2008 Photo Contest, Nature, 2nd prize

Paul Nicklen

National Geographic

01 January, 2005

Hunters take the blubber from beneath the skin of a narwhal. Known as 'muktuk', this skin and blubber is seen as a delicacy and is rich in Vitamin C. Hunters shoot the whales for their ivory, skin and 'muktuk', but much of the meat goes to waste. Tusks of the narwhal whale were once sold as unicorn horns, and were immensely valuable. Today narwhal ivory can still fetch large sums and the whales are legally hunted by some Inuit groups.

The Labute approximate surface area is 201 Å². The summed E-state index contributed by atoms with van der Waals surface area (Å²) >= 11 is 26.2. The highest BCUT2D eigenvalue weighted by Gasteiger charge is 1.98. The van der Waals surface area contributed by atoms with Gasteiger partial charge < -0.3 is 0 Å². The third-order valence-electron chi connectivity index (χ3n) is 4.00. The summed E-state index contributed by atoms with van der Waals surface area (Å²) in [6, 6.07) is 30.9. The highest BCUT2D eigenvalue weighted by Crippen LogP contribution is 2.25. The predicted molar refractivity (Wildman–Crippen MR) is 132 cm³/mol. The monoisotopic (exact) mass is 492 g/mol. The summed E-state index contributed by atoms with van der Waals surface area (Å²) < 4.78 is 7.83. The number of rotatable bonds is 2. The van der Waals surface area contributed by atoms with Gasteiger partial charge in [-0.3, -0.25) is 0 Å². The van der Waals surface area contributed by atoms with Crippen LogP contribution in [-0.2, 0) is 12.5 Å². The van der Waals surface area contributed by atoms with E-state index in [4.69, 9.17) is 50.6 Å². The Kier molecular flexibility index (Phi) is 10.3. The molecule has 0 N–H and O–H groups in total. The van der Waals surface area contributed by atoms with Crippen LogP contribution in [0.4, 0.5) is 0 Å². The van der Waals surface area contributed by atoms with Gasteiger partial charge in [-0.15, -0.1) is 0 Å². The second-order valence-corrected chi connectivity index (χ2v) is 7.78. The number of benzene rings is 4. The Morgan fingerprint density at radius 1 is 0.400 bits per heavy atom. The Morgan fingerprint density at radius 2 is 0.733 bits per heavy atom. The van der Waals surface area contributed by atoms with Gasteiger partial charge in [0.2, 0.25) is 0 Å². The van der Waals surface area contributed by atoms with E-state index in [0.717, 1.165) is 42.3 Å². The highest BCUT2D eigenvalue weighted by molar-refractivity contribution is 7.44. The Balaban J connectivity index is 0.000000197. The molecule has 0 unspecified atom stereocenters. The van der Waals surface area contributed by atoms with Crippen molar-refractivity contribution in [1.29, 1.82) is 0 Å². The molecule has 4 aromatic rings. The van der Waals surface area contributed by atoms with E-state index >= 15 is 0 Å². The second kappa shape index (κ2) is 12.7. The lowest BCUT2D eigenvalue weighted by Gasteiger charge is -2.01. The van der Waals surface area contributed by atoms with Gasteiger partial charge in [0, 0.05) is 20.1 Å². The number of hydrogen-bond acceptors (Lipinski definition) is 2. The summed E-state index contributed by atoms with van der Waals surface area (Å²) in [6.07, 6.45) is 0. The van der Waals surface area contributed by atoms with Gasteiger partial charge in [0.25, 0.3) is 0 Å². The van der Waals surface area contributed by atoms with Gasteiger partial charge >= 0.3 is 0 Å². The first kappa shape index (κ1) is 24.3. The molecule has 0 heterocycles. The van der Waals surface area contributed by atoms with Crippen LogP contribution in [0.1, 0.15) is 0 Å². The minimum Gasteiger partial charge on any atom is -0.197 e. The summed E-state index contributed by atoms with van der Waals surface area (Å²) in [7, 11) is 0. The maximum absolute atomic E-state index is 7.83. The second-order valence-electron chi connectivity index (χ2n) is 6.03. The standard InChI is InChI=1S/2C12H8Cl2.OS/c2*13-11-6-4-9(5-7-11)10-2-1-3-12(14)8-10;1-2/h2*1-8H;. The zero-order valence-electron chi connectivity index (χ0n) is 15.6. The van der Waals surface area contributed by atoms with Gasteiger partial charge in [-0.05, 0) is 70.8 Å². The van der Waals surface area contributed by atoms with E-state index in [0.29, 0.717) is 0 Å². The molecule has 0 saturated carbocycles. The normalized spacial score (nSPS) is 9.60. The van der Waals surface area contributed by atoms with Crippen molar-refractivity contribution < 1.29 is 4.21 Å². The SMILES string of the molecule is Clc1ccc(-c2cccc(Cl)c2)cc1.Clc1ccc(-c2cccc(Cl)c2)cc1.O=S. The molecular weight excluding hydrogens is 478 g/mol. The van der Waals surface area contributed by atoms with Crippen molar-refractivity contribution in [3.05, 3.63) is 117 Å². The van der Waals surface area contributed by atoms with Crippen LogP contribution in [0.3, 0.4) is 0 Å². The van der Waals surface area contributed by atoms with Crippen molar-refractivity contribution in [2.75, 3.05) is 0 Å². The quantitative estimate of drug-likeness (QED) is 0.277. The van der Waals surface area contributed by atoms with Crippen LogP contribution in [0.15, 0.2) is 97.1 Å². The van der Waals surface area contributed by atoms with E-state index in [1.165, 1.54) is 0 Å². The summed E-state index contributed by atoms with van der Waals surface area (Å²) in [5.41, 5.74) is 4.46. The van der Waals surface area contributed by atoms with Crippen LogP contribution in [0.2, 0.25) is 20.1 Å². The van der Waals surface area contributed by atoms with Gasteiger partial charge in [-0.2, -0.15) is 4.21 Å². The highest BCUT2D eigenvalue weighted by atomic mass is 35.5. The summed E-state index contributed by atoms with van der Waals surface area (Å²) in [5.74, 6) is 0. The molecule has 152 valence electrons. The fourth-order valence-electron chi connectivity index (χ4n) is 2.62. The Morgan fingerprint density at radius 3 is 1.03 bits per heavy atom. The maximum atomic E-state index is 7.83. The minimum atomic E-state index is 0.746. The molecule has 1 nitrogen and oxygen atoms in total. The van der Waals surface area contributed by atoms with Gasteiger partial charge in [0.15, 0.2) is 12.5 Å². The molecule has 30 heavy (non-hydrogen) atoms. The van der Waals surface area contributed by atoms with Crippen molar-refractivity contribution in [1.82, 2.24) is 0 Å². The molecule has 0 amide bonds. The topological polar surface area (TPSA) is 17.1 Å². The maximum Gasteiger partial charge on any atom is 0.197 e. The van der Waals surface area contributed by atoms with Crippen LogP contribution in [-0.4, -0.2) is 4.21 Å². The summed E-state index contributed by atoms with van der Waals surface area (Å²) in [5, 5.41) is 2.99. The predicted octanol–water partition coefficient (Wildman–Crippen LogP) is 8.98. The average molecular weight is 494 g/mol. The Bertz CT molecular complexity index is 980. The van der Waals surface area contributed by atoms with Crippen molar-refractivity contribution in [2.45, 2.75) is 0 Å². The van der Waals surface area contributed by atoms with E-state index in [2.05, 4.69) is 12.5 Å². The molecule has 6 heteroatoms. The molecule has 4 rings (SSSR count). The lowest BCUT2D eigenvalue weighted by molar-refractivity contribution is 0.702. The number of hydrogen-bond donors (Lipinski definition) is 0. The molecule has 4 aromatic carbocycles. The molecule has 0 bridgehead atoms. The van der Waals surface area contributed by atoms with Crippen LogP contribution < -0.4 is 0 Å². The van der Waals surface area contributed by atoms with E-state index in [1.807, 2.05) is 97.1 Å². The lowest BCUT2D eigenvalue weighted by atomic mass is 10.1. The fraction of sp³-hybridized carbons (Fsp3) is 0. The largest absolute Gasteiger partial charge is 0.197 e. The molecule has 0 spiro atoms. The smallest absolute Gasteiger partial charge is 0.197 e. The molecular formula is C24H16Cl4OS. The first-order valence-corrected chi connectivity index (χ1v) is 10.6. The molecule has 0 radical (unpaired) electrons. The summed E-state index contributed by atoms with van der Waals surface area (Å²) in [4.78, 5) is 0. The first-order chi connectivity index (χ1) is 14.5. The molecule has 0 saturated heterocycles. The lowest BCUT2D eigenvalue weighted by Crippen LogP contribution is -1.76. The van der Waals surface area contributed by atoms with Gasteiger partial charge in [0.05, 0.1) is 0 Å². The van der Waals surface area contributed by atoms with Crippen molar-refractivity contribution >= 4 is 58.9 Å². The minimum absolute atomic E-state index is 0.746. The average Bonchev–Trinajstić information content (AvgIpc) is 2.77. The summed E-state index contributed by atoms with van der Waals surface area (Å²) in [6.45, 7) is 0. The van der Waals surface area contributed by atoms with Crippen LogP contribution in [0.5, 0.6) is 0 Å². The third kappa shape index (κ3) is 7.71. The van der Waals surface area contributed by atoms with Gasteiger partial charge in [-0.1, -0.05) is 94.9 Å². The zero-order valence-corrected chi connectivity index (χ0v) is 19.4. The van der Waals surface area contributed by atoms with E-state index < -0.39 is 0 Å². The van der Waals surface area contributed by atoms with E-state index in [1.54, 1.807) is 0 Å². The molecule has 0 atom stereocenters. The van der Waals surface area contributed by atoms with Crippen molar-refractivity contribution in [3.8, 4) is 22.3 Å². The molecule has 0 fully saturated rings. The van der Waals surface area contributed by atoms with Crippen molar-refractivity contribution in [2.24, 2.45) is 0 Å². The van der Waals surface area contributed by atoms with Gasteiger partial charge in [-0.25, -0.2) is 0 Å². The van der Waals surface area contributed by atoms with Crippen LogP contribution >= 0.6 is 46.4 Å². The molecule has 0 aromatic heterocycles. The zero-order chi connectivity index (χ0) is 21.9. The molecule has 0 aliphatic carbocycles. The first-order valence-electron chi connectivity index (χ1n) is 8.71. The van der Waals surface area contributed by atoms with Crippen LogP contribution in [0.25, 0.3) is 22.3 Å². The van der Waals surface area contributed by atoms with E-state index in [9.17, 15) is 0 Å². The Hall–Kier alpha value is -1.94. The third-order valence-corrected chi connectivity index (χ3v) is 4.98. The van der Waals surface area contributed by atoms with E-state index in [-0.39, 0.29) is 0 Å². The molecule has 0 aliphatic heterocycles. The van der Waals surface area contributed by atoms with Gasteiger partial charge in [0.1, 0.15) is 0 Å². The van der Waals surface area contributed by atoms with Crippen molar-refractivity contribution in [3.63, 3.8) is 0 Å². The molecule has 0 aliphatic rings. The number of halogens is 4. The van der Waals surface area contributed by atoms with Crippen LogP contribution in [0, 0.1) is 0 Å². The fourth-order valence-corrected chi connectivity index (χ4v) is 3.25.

About the photographer

Paul Nicklen

As a young boy, Paul Nicklen, a Canadian-born polar specialist and marine biologist, moved to Baffin Island and spent his childhood among the Inuit people. From them he learned t...

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